Moreover, no less serious, this is a population in which more 80% of pets are neutered. The objective of the study was to identify perceptions of owners of dogs and cats from Ireland who influenced their decision on pet neutering. To achieve this, the study population should be from people who decided to neuter and decided not to neuter in equal numbers. Once the most of population studied neutered their pets, may also have been introduced a bias to the results obtained.
Finally, despite the analysis of the data have been interesting, the choice of population to be studied was not adequate to achieve the proposed objective.
Similarly to the study designs, the validity of the results obtained in the study are compromised.
The choice of the study population may have introduced two types of selection bias to the results obtained (as already detailed under "experimental design").
Moreover, even if the study population had been calculated and a n representative random sample, the fact that they are from private veterinary practices, causes it to produce specific and localized results. Ie they can not be extrapolated to the population of the city or even in Ireland.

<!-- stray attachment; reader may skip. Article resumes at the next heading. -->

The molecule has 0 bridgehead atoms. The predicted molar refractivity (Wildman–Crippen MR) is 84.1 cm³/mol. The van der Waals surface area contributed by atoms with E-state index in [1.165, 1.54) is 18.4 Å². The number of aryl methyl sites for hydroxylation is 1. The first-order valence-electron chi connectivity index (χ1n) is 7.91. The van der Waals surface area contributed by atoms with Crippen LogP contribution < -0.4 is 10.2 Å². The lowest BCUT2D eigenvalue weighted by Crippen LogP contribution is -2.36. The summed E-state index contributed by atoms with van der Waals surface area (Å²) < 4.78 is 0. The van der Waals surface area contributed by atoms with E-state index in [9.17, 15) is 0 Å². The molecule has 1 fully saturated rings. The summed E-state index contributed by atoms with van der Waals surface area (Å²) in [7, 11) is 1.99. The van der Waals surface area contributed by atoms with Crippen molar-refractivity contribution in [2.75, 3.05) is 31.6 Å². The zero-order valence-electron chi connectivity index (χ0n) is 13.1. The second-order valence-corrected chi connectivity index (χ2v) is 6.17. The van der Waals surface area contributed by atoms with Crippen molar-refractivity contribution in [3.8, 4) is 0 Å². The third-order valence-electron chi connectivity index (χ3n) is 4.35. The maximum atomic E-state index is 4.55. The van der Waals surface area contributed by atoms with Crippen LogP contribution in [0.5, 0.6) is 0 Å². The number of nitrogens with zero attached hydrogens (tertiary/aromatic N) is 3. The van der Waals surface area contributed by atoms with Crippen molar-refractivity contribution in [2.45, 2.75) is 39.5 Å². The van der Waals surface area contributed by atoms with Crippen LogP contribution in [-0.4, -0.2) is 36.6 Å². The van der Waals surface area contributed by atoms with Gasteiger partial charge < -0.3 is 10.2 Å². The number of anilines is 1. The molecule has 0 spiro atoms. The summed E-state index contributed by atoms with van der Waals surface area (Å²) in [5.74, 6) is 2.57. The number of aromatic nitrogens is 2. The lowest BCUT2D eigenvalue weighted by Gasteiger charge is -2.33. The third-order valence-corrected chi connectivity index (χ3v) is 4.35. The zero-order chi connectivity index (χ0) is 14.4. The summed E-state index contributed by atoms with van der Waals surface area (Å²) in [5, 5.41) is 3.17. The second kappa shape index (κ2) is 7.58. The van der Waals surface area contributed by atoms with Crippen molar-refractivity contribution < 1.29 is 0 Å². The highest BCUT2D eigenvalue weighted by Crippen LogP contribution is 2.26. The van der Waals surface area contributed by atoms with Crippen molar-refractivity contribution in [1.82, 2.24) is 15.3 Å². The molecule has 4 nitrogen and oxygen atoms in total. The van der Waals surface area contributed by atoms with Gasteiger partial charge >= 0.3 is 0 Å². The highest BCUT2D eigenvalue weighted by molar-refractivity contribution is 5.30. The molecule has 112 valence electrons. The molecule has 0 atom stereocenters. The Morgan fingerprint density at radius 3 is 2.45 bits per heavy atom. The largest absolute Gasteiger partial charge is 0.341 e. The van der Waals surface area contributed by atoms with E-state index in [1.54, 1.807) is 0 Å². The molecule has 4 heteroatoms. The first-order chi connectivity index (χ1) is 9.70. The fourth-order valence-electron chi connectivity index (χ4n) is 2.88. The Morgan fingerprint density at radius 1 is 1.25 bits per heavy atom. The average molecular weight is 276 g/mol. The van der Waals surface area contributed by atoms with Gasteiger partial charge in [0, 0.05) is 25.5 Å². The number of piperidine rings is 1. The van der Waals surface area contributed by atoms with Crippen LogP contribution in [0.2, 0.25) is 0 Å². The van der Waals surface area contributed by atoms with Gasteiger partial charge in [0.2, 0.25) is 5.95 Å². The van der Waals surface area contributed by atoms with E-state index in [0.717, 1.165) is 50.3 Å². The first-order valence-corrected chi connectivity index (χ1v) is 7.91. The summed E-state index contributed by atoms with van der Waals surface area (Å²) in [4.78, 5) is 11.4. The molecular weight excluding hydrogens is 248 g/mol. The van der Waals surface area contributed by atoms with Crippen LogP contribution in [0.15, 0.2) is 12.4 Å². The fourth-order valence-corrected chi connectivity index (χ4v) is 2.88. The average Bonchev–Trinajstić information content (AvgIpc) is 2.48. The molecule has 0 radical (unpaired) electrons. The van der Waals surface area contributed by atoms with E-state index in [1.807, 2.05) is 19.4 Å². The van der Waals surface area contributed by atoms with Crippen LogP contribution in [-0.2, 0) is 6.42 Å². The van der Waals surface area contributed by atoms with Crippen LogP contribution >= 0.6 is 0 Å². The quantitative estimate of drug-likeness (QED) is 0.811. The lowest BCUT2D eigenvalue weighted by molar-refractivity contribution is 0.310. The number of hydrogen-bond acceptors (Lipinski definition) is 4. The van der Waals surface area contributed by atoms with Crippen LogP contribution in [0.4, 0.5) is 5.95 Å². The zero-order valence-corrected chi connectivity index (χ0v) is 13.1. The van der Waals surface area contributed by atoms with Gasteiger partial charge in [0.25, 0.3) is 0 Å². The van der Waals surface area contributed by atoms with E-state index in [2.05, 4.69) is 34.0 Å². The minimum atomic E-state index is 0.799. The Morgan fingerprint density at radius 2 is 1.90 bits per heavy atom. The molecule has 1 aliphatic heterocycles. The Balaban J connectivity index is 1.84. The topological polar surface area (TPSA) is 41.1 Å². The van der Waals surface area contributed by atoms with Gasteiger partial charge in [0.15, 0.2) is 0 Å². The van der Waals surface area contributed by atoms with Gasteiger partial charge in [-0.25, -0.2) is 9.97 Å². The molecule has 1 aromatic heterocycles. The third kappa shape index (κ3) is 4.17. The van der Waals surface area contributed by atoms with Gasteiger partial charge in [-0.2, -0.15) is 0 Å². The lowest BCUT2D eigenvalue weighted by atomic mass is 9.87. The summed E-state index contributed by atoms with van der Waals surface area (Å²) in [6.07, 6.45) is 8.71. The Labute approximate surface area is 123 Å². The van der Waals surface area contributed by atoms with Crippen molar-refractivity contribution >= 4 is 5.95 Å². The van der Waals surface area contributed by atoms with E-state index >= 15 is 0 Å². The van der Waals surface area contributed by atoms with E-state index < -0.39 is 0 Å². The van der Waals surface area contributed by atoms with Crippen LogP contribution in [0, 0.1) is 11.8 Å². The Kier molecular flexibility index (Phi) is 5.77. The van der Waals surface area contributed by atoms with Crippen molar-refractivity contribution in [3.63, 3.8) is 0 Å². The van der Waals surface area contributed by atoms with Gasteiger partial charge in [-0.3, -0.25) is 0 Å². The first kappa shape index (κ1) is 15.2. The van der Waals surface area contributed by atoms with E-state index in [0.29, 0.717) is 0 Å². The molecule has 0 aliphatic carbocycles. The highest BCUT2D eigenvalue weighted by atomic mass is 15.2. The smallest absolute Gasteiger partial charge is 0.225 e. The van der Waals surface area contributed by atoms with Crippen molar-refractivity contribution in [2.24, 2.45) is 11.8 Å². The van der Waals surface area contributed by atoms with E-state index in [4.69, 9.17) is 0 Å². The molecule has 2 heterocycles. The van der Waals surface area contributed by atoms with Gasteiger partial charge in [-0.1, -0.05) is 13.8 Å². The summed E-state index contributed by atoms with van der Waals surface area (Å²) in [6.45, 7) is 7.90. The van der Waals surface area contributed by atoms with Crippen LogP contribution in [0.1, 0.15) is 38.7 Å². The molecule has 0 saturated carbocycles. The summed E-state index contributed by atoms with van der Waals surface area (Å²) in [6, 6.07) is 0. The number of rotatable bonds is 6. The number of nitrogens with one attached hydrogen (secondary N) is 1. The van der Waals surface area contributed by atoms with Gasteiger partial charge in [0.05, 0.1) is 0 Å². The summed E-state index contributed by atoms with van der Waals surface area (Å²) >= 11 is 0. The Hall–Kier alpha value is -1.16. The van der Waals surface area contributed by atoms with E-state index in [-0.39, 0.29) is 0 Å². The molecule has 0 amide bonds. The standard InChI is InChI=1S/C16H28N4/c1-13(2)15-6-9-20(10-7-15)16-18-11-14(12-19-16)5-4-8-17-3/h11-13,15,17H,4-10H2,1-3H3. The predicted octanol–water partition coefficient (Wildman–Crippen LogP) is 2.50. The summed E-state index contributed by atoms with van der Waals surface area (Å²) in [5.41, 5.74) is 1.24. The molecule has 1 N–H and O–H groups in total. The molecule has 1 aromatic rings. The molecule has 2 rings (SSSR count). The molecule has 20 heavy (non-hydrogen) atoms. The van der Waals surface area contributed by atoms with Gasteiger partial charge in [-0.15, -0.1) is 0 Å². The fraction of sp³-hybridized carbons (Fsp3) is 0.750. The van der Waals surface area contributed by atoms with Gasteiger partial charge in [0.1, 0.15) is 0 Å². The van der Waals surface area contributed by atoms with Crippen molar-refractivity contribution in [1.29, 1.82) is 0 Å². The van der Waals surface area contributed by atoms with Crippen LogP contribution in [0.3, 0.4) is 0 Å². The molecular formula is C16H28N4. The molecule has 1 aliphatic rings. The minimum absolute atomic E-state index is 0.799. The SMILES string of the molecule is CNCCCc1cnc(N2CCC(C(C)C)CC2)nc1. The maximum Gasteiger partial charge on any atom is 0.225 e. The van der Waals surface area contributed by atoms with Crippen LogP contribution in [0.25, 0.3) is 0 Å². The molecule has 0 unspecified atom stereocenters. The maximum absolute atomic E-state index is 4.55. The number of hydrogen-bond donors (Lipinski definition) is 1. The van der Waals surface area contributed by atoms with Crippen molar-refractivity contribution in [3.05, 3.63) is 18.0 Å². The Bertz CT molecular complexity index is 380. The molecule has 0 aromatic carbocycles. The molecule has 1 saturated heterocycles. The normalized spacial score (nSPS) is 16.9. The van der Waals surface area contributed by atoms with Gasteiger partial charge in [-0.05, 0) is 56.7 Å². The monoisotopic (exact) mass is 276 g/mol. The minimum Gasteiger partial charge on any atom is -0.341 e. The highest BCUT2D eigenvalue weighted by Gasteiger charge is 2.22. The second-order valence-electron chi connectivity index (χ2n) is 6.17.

Therefore, the results obtained are not valid and has little impact on the international literature.
The study is a relevant subject, with few estimates of valid parameters in the international literature. However, for it to reach the objective and bring something new and with impact, should be redesigned and rewritten. Not recommend it for publication.
The authors note on Line 86 that the literature is devoid of scientific research “pertaining to the opinions and perspectives of Irish pet owners towards pet neutering.” This makes the topic of this manuscript welcome, for one should no more consider that solutions that are relevant to other countries in Europe are relevant to Ireland than solutions that are relevant in, say, the United States or Australia.
Lines 65-66: Apparently for many people the reasons for not neutering go well beyond the two cited. Some people believe it is physiologically advantageous to not neuter; some people believe that female pets are more fulfilled if they have at least one litter; others want family members (particularly children) to observe birthing (apart from using a pet for breeding purposes). This could be elaborated upon based on findings from other countries before discussing the findings in the geographical context of this manuscript.